Climate ChangeEnvironment

The impact of heat on our mental health

Every 1°C temperature, deaths related to mental health reasons increase by 2.2%

During the summer of 2022, throughout Europe, heat waves caused at least 61 premature deaths. Italy is the most affected country with 18,000 deaths. Even for the less fragile, high temperatures can be disabling, increasing the number of hours lost and causing a drop in productivity. Beyond the physical effects, which are the most obvious, high temperatures also have a psychological impact. What is the connection between heat and mental health?

The link between heat and mental health

Although it is a topic that is rarely addressed except in the specialist literature, the link between heat and mental health is now established by a long series of scientific studies. And the effects cover a pretty wide range. An increase in temperatures has been linked to the worsening of symptoms of those already suffering from mental illness. Heat waves, but also other extreme climatic events, cause an increase in depressive symptoms in those who are depressed and make those suffering from generalized anxiety disorder more anxious.

Exceptionally high temperatures are also linked to an increase in suicides and suicide attempts. Just as the increase in relative humidity is causally linked to these gestures. A study published in Nature in 2021 and based on data from 60 countries concluded that the categories most at risk of suicide in extreme heat and exceptional humidity values are young people and women. These two factors, temperature and humidity, can also lead to an increase in manic episodes in people with bipolar disorder.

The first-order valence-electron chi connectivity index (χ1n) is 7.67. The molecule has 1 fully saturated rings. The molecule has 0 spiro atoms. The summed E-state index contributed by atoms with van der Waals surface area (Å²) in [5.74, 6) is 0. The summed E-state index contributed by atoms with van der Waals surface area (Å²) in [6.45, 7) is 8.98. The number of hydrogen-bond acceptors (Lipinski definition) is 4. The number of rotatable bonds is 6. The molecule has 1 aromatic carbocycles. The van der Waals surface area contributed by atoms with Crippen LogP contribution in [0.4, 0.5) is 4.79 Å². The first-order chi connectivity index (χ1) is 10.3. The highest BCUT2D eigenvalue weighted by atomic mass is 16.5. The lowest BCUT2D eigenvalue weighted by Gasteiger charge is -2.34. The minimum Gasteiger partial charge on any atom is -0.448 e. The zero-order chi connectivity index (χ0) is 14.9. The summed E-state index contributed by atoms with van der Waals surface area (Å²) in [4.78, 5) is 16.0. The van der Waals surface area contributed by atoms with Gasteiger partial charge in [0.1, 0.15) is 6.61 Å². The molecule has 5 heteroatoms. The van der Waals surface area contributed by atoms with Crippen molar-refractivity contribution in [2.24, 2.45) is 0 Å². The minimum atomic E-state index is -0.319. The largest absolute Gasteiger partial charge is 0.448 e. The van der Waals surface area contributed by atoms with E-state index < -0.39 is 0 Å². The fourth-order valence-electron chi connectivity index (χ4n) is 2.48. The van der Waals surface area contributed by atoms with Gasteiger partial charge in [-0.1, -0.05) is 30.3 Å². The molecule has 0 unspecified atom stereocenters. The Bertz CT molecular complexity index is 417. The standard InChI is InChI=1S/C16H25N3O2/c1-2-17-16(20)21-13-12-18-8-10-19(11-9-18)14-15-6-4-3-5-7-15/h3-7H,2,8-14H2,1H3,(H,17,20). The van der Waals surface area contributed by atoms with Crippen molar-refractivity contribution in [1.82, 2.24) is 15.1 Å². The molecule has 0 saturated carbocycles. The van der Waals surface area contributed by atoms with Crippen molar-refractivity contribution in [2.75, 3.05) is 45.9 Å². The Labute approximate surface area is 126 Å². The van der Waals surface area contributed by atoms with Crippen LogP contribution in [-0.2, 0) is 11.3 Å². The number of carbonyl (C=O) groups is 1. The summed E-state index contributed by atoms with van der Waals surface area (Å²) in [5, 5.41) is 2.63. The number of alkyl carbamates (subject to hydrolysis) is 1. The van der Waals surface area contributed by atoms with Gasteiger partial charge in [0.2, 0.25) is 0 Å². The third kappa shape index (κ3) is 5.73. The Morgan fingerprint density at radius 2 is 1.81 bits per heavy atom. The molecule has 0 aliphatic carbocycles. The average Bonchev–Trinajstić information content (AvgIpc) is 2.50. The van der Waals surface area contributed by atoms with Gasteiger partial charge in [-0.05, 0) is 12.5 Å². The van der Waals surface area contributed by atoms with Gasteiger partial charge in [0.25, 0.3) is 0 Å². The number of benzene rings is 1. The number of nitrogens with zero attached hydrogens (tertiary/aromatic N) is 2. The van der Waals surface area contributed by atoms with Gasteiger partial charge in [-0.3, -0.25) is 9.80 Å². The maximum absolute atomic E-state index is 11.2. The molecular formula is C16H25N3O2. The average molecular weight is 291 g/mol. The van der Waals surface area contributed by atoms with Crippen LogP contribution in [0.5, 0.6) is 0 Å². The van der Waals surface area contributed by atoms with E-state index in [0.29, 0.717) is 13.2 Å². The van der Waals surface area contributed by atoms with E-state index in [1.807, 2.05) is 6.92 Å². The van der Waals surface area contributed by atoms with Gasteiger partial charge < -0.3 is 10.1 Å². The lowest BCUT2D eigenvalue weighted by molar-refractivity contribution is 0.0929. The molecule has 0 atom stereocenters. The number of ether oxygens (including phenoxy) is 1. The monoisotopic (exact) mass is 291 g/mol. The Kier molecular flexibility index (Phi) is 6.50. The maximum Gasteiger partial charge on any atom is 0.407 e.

A study that analysed about 50 scientific papers published in recent years has calculated that for every 1°C temperature, mortality linked to mental health factors increases by 2.2%.

Effects on non-pathological subjects

The heat completes mental health even in subjects who are not affected by any pathology. Higher temperatures negatively affect our ability to think. A study conducted in 2016 showed that sleeping with air conditioning allows you to be much more careful and focused during the day. Two groups of college students took the same test for two weeks. Half of them were in rooms without air conditioning, with a temperature around 26 ºC. The other half had air conditioners and slept with 21 ºC fixed. The latter had clearly better performances than their colleagues.

Another study, in 2021, found that beyond a certain temperature our parasympathetic system starts to work worse. When activated, the parasympathetic system determines a relaxation of the muscles and a reduction of emotional tension. Thermal stress, on the other hand, is associated with a slowing down of the areas of the brain that preside over the solution of complex cognitive tasks.

Also hot and irritability are directly related. And not only in personal relations face to face. An analysis of 4 billion tweets between 2014 and 2020 reveals that when the temperature rises above 21,
increases the frequency of discriminatory and aggressive messages exchanged online. This is true only in some geographical areas, but above 30 degrees the increase in online hate speech applies to all latitudes.

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